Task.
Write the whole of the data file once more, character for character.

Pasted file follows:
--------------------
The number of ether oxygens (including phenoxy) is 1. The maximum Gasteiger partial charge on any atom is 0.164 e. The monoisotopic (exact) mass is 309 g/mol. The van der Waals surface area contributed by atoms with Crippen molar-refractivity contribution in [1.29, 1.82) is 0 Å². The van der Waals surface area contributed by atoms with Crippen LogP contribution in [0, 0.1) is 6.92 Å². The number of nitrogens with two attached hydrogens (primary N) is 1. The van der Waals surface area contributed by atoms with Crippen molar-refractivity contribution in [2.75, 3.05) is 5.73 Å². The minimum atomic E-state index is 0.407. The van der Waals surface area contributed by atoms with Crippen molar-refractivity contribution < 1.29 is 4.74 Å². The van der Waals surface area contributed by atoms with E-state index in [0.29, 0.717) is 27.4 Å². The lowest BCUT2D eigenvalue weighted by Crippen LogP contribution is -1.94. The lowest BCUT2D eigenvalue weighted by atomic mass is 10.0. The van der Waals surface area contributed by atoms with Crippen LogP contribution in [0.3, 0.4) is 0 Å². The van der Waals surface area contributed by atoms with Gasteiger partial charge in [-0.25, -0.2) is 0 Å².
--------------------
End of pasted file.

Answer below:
The number of ether oxygens (including phenoxy) is 1. The maximum Gasteiger partial charge on any atom is 0.164 e. The monoisotopic (exact) mass is 309 g/mol. The van der Waals surface area contributed by atoms with Crippen molar-refractivity contribution in [1.29, 1.82) is 0 Å². The van der Waals surface area contributed by atoms with Crippen LogP contribution in [0, 0.1) is 6.92 Å². The number of nitrogens with two attached hydrogens (primary N) is 1. The van der Waals surface area contributed by atoms with Crippen molar-refractivity contribution in [2.75, 3.05) is 5.73 Å². The minimum atomic E-state index is 0.407. The van der Waals surface area contributed by atoms with Crippen molar-refractivity contribution < 1.29 is 4.74 Å². The van der Waals surface area contributed by atoms with E-state index in [0.29, 0.717) is 27.4 Å². The lowest BCUT2D eigenvalue weighted by Crippen LogP contribution is -1.94. The lowest BCUT2D eigenvalue weighted by atomic mass is 10.0. The van der Waals surface area contributed by atoms with Crippen LogP contribution in [0.3, 0.4) is 0 Å². The van der Waals surface area contributed by atoms with Gasteiger partial charge in [-0.25, -0.2) is 0 Å².